Wyeth and its Swiss partner Nycomed have announced the launch in the USA of a generic version of the blockbuster Protonix in the latest stage of a battle with Teva Pharmaceutical Industries concerning the patent status of the antiulcerant.

Wyeth says it is launching its own copy of Protonix (pantoprazole) in response to Teva’s decision taken near the end of December to sell its version in the USA. Since the latter firm received Food and Drug Administration approval for generic Protonix in August, thus obtaining 180 days of market exclusivity, the companies have been involved in a patent-infringement lawsuit over the treatment.

After that, a New Jersey court denied Wyeth's and Nycomed's motion for a preliminary injunction and Teva prepared for launch. However, the Israeli-headquartered firm only shipped the drug for two days, starting on December 21, before Wyeth announced its plans to sue. This was followed by a deal which saw Teva agree to call a 30-day halt to shipments so that the problem could be solved in discussion with Wyeth and Nycomed. This ‘standstill” agreement was extended up to January 31.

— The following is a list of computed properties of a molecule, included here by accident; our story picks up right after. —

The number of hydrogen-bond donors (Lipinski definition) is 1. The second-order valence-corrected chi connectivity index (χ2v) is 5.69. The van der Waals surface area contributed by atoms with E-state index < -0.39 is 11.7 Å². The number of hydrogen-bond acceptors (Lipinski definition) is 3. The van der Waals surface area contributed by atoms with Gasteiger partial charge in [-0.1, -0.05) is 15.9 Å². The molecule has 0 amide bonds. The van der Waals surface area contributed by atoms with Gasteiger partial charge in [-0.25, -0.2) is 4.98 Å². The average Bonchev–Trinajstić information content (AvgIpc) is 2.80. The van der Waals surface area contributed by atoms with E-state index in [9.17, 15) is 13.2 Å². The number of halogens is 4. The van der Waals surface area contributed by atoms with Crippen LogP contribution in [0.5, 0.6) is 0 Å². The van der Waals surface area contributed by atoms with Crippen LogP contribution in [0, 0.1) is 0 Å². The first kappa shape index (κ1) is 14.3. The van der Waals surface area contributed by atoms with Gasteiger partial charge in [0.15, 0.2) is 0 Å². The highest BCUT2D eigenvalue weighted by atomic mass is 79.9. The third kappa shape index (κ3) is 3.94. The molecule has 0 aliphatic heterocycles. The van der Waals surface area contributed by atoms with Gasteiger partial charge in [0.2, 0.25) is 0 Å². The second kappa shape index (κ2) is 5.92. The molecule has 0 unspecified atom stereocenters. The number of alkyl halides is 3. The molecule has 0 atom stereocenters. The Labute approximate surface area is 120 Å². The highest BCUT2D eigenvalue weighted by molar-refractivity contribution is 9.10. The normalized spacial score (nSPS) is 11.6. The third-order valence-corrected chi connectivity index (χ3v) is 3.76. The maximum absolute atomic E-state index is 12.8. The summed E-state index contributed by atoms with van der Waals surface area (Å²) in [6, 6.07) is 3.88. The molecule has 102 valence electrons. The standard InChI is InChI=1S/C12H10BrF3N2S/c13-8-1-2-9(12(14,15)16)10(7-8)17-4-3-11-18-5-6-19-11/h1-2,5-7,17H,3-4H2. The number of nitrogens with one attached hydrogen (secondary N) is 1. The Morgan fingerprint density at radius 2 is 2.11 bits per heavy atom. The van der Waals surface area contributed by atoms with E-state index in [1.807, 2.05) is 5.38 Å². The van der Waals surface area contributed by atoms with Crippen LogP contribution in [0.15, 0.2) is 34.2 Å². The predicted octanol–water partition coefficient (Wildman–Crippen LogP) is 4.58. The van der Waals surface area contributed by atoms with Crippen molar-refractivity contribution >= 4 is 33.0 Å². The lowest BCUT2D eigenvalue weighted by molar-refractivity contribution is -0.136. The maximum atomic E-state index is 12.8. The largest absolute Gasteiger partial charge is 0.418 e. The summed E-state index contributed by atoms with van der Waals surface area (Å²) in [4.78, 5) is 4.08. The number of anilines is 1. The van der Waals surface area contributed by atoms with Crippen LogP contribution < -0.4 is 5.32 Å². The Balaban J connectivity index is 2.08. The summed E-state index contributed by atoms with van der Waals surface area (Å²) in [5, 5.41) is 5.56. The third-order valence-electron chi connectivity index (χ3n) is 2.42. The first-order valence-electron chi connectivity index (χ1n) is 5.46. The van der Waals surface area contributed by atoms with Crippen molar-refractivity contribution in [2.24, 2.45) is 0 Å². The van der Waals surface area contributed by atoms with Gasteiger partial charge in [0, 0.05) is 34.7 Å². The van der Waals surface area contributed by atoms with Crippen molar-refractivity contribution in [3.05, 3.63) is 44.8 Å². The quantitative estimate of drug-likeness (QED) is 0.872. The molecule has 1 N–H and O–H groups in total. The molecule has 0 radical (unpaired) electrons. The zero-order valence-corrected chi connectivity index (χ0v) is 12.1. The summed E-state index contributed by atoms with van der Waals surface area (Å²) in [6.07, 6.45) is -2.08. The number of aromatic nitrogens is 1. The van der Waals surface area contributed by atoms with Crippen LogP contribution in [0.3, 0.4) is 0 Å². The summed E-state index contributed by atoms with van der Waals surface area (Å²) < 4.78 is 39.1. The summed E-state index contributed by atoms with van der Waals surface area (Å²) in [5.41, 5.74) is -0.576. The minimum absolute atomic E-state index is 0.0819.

It would appear that little progress was being made to end the ceasefire so Wyeth has started selling generic pantoprazole which will be distributed by Prasco. The US major’s chief executive Bernard Poussot said that “compound patents, like that infringed by Teva, represent the foundation of pharmaceutical innovation, a critical underpinning in bringing important new medicines to patients".

He claimed that the Protonix compound patent is strong “and we will vigorously pursue our litigation” against Teva and other infringing generics, such as one that India’s Sun Pharmaceuticals hopes to start selling. “Going forward, we will continue to seek an injunction against any infringement of this patent, as well as monetary damages, including lost profits, from Teva," Mr Poussot concluded.

Teva has responded by saying that Wyeth's launch of an authorised generic product renders the standstill agreement void. The patent on Protonix expires on July 19, 2010, according to Wyeth, and could be extended further if approval is given for paediatric use of the drug.